Wagner group leader Prigozhin dead in plane crash – Sydsvenskan

Wagner group leader Prigozhin dead in plane crash – Sydsvenskan

Russian authorities confirm that Wagner leader Yevgeny Prigozhin was on the private plane that crashed on its way to St. Petersburg.

The Wagner group’s founder Dmitrij Utkin was also on the plane.

An image from a Wagner-linked channel on the messaging service Telegram of what is said to be the crashed aircraft. Image provider AFP cannot find independent confirmation that it is the plane wreckage in question.

The Russian aviation authority Rosaviatsia has published a list of those on board the Embraer Legacy aircraft that was on its way from the capital Moscow to St. Petersburg on Wednesday evening.

Among the ten on board were both Wagner group leader Yevgeny Prigozhin and its founder Dmitry Utkin, according to Rosaviatsia, which refers to the airline.

“According to the airline, the following passengers were on board the Embraer 135 aircraft,” writes Rosaviatsia and then mentions ten names, including Prigozhin and Utkin.

The plane was in the air for about 30 minutes before it crashed early Wednesday evening, and caught fire when it hit the ground, rescue services told state news agency Tass.


It is unclear what caused the crash.

The head of the Wagner Group, Yevgeny Prigozhin, is said to have been on the passenger list. Archive image.


Appeared in video

A picture has been posted on a Wagner-linked channel on the messaging service Telegram of something burning in a field, said to be the crashed plane. The image provider AFP cannot confirm that it is indeed the plane wreck in question.

On Tuesday, Yevgeny Prigozhin appeared in a video clip for the first time since the aborted coup attempt in Russia during the Midsummer weekend.

In the video clip, the 62-year-old Wagner leader was seen standing in a desert area, wearing camouflage clothing with an automatic carbine in his hands. In the distance, more armed men and a pickup could be seen.

– We make sure to make Russia bigger on all continents and Africa more free, Prigozhin declares in the clip.

Armed march

On June 23, Prigozhin announced that he would begin an armed march through Russia toward Moscow with 25,000 troops. The next day, Wagner’s forces moved in and took over the city of Rostov-on-Don, whereupon they continued to roll north in a column that is said to have come as close as 20 miles from Moscow before the uprising was suddenly called off.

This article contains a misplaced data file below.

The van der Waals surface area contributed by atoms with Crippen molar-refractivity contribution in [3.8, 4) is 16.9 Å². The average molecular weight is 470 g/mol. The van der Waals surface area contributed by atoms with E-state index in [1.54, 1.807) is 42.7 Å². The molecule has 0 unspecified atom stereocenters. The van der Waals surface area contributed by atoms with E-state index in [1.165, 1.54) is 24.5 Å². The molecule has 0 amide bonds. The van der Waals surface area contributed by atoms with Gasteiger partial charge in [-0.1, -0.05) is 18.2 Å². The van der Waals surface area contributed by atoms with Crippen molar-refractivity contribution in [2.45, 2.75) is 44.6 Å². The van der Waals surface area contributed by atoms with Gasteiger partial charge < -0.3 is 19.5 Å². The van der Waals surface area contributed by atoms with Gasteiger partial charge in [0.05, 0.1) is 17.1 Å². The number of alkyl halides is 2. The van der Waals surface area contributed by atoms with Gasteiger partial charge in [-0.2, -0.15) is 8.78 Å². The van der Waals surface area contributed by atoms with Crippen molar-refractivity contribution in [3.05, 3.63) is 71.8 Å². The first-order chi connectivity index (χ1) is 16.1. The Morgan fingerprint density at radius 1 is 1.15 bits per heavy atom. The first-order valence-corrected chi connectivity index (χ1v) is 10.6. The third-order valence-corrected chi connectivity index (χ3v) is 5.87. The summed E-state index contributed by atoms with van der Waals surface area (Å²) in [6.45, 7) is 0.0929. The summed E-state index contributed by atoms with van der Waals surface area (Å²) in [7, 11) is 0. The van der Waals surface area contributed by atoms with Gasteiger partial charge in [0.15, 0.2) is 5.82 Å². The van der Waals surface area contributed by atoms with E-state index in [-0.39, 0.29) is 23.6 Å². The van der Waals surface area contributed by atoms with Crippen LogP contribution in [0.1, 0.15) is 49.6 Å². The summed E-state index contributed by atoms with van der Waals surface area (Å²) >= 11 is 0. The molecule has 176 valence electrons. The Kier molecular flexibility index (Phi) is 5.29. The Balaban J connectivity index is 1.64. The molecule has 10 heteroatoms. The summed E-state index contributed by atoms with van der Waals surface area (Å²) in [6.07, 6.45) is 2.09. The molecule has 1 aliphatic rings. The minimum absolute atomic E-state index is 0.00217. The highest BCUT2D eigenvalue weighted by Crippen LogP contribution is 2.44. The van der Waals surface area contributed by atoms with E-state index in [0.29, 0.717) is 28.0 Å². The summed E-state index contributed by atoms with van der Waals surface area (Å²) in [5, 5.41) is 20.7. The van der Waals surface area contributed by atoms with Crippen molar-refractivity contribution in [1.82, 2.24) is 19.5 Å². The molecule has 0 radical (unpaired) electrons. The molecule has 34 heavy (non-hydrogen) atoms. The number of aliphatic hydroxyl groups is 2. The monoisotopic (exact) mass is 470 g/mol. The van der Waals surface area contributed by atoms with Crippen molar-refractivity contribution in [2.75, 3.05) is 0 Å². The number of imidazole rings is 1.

A settlement was reached with Belarus Russia-allied leader Aleksandr Lukashenko at the negotiating table. They agreed that Yevgeny Prigozhin and the Wagner soldiers involved would receive impunity and security guarantees, as well as free passage to Belarus, which Russian President Vladimir Putin was said to have promised. What the deal entailed exactly – or what the leaders have quietly worked out – is not known.



In mid-August, the BBC reported that the Wagner group has registered a company for “educational activities” in Belarus.


Facts: Prigozhin, the Wagner group and the uprising

The Wagner group is a private mercenary company that has long operated with unofficial connections to the Russian state leadership.

Its top leader and main financier is Yevgeny Prigozhin, a former restaurateur from St. Petersburg and now oligarch.

A conflict has been going on during the Ukraine war between Prigozhin and Russia’s military leadership – Minister of Defense Sergei Shoigu and Chief of the General Staff Valery Gerasimov.

On Wednesday evening, Russian authorities said Prigozhin was on the passenger list of a private jet that crashed en route from Moscow to St Petersburg. All ten people on board are said to have died.

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